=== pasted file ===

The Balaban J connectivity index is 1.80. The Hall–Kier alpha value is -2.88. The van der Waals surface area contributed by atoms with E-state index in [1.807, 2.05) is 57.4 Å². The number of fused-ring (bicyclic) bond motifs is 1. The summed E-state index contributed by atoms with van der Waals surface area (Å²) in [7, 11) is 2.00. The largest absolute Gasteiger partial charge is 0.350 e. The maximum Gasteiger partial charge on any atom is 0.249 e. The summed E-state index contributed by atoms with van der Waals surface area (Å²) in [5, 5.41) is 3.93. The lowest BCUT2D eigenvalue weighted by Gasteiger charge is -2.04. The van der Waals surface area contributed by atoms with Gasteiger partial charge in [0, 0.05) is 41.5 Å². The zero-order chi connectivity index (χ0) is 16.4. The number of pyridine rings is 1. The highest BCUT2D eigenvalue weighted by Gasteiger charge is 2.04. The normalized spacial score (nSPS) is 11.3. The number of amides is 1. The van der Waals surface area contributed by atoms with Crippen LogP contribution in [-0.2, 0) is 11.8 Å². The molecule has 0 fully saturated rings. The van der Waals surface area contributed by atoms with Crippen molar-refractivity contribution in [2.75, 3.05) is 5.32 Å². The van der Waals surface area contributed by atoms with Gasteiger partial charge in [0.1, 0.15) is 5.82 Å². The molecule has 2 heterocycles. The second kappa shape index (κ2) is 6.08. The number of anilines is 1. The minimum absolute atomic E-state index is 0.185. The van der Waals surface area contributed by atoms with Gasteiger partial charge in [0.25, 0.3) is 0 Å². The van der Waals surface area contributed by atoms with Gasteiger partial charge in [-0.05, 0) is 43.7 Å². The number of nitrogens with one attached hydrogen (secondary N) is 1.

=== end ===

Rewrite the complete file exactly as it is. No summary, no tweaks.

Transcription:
The Balaban J connectivity index is 1.80. The Hall–Kier alpha value is -2.88. The van der Waals surface area contributed by atoms with E-state index in [1.807, 2.05) is 57.4 Å². The number of fused-ring (bicyclic) bond motifs is 1. The summed E-state index contributed by atoms with van der Waals surface area (Å²) in [7, 11) is 2.00. The largest absolute Gasteiger partial charge is 0.350 e. The maximum Gasteiger partial charge on any atom is 0.249 e. The summed E-state index contributed by atoms with van der Waals surface area (Å²) in [5, 5.41) is 3.93. The lowest BCUT2D eigenvalue weighted by Gasteiger charge is -2.04. The van der Waals surface area contributed by atoms with Gasteiger partial charge in [0, 0.05) is 41.5 Å². The zero-order chi connectivity index (χ0) is 16.4. The number of pyridine rings is 1. The highest BCUT2D eigenvalue weighted by Gasteiger charge is 2.04. The normalized spacial score (nSPS) is 11.3. The number of amides is 1. The van der Waals surface area contributed by atoms with Crippen LogP contribution in [-0.2, 0) is 11.8 Å². The molecule has 0 fully saturated rings. The van der Waals surface area contributed by atoms with Crippen molar-refractivity contribution in [2.75, 3.05) is 5.32 Å². The van der Waals surface area contributed by atoms with Gasteiger partial charge in [0.1, 0.15) is 5.82 Å². The molecule has 2 heterocycles. The second kappa shape index (κ2) is 6.08. The number of anilines is 1. The minimum absolute atomic E-state index is 0.185. The van der Waals surface area contributed by atoms with Gasteiger partial charge in [0.25, 0.3) is 0 Å². The van der Waals surface area contributed by atoms with Gasteiger partial charge in [-0.05, 0) is 43.7 Å². The number of nitrogens with one attached hydrogen (secondary N) is 1.